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T-SQL Tuesday #91–Early DevOps

tsqltuesdayThis month the T-SQL Tuesday invitation is from Grant Fritchey, my colleague at Redgate Software. Surprise, surprise, the topic is DevOps.

I write and talk about this a lot, but for this month I’ll look back at DevOps for me in 2001.

If you want to participate in the blog party, you need to publish on the second Tuesday of the month, GMT time. You can see the invitations at tsqltuesday.com.

2001, A DBA’s Journey

I started working for a small startup in 2001. I was the DBA (dev and production) with 4-5 developers. Eventually we grew to 10 developers, a couple QA people, and a UX person. Our goal was to release code every Wednesday night, and developers would work from Tues-Mon am on that week’s changes.

The initial plan when I started was to get together with the lead dev and produce the scripts to upgrade our web application as well as the database. Early on we had a small system, so it was a few hours on Monday afternoon putting together a script for the QA server. Inevitably we’d make changes if QA found issues, and then Wednesday night we’d go into the office and usually spend a few hours deploying and fixing things. Often we had another developer or two with us to ensure that we could get the changes out.

Over a few months we started to try and smooth our process. We talked about the issues, and started small. First with version control, Visual SourceSafe at that time. We’d get everyone to check in changes, which let us more easily determine what had changed that week.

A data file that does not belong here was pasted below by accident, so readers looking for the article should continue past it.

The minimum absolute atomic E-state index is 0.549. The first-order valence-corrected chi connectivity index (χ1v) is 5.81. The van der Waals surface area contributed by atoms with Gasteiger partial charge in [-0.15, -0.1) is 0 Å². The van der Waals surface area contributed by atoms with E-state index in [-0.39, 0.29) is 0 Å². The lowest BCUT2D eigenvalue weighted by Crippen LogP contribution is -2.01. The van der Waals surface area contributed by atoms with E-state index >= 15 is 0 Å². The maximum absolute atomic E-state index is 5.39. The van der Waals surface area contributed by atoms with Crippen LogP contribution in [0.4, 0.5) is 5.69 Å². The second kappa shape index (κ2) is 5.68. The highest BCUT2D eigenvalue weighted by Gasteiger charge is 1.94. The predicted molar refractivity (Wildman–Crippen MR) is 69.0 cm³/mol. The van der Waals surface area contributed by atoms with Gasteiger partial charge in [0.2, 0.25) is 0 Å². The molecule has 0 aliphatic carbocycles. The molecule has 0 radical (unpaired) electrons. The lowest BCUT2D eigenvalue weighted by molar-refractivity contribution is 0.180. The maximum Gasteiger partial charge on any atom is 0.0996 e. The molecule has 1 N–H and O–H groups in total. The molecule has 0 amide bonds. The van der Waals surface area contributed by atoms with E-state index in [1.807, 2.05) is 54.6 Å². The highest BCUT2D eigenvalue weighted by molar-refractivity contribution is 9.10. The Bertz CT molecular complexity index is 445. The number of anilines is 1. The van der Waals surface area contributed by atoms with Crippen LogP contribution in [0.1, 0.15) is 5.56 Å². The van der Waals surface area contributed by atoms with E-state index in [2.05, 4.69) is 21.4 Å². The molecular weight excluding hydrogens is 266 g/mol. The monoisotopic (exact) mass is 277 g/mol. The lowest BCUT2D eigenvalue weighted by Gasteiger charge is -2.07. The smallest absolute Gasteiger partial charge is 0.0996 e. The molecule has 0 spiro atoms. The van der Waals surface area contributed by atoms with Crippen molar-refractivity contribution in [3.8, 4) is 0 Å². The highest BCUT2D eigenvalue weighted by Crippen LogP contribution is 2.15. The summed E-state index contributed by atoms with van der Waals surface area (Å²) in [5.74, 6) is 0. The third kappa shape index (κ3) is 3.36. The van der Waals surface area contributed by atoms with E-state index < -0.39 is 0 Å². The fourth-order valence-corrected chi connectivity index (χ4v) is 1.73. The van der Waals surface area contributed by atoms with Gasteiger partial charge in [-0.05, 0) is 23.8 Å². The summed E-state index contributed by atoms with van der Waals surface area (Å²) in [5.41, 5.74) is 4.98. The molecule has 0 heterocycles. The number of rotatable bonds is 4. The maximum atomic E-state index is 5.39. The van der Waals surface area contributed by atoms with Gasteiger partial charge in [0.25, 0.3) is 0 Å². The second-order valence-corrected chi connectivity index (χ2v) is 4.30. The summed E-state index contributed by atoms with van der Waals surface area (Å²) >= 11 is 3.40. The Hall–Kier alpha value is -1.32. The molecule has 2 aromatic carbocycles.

We also talked about what made life easier for the lead dev and me. How could we package code to easily ensure it gets deployed. For the database, this meant ensuring all files were named easily and branched to a folder.

Ultimately, the technical challenges were few. A few scripts that automatically packaged changes for us and deployed them. However, the biggest challenge was cultural. Getting all the developers to think forward about what was needed to get code to production and slightly alter their behavior. We also had to break habits of “fixing” code in QA. We had to learn to reset QA, change our scripts in version control, and then redeploy.

Sharing information, communicating, and adhering to a consistent process for deployments, ensuring that we practiced our production deployment on QA, helped us move to a release process that consisted of a phone call and a few minutes instead of a late night at the office.

DevOps works, but you have to work at building a process for your environment.


Filed under: Blog Tagged: DevOps, syndicated, T-SQL Tuesday

The Voice of the DBA

Steve Jones is the editor of SQLServerCentral.com and visits a wide variety of data related topics in his daily editorial. Steve has spent years working as a DBA and general purpose Windows administrator, primarily working with SQL Server since it was ported from Sybase in 1990. You can follow Steve on Twitter at twitter.com/way0utwest

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